With the onslaught of alternatives to litigation, clients often come in with agreements that they have reached through alternative processes, such as mediation. Unfortunately, in New York State mediation is an unlicensed vocation, and anyone can hang up her shingle and call herself a mediator. There are mediators that have training from intense seminars and classes conducted by experienced professionals, with certifications that require ongoing professional education, to online or short term instruction with little or no guidance. Further, someone needs no background in law, finance, accounting, or tax to be a divorce mediator.
Sometimes even with a seasoned attorney, there are problems with mediation depending on that person’s particular philosophy. There are mediators who try to bring parties to a reasonable and fair agreement, and those who believe that anything that two people can agree upon is fine, not taking into account the dynamics that one spouse may be a bully or that one person is so desperate to be out of the situation he will agree to any terms.
What often brings people to our door are agreements that are incomprehensible, unenforceable, or don’t provide for reasonable changes that may occur in a family as children mature, such as educational expenses.
While no one wants a “bad” agreement, that may be better than one which is unclear or unenforceable. Therefore, there are things to look for in reaching an agreement that you negotiate yourself:
- Be clear about your goals – These include property and debt responsibilities, and custody and support issues including basic support for children, health insurance, medical expenses, child care expenses, extracurricular activity expenses, and educational expenses.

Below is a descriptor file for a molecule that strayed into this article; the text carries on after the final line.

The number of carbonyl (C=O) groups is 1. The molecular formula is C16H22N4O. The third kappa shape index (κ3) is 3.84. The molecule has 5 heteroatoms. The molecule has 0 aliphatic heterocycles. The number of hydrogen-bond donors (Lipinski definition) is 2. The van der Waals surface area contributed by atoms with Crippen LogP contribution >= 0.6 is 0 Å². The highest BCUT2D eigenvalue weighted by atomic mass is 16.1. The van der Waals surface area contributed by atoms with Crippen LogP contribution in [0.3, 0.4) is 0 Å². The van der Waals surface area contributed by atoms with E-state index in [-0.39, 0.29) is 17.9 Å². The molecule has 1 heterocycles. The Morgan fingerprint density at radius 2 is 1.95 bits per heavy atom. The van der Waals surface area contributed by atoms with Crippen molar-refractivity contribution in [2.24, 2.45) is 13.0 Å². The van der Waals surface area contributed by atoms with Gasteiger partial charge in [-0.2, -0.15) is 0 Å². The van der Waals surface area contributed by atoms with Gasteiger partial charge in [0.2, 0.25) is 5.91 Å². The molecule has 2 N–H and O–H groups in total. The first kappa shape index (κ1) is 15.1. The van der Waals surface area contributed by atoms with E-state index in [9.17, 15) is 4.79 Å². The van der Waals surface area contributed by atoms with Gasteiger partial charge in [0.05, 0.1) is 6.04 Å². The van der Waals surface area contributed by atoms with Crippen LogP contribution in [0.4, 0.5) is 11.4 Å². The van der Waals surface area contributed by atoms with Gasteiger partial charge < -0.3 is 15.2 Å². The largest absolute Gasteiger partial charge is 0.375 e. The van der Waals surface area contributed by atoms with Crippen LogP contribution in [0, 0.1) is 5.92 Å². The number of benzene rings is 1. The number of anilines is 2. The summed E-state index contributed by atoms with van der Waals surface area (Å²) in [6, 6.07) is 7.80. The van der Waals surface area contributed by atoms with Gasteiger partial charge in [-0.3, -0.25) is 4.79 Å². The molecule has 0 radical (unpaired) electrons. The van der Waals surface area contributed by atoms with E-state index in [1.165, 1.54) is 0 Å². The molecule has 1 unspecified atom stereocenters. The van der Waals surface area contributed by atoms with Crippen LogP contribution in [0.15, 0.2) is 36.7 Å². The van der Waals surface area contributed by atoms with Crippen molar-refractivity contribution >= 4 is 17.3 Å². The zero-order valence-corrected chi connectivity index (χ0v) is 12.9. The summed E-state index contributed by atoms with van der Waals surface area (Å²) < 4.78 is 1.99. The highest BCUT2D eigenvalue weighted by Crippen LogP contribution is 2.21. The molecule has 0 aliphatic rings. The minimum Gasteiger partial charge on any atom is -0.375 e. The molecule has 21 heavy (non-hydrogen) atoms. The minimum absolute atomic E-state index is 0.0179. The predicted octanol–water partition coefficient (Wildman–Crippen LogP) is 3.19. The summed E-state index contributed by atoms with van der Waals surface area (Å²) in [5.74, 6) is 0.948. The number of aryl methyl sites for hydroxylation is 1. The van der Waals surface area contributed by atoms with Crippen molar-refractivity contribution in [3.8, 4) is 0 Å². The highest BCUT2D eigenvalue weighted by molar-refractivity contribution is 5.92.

- Do the right thing – Don’t enter into an agreement with the hope that the other person will “do the right thing,” even if it’s not required in your agreement. Maybe they will, maybe they won’t. If someone has been dishonest with you about money, nickeled and dimed you, or been a bad business partner during the time of your relationship, things are probably not getting better when you are apart.
- Understand what you are signing – If you have questions about the terms of the agreement and they are not plain on its face that is problematic. Make sure the mediator has brought you to a place that the language in the agreement is clear, concise, and understandable.
- Don’t sign anything! – The agreement that you are entering into is the most important document you will sign in your life. It is worth the investment for a consultation with a lawyer before finalizing any terms. I cannot tell you the number of people who would have saved a lot of time, energy, and money if they had paid for a few hours of my time to review the agreement, explain it to them, and make appropriate and often necessary changes, rather than fight about it after.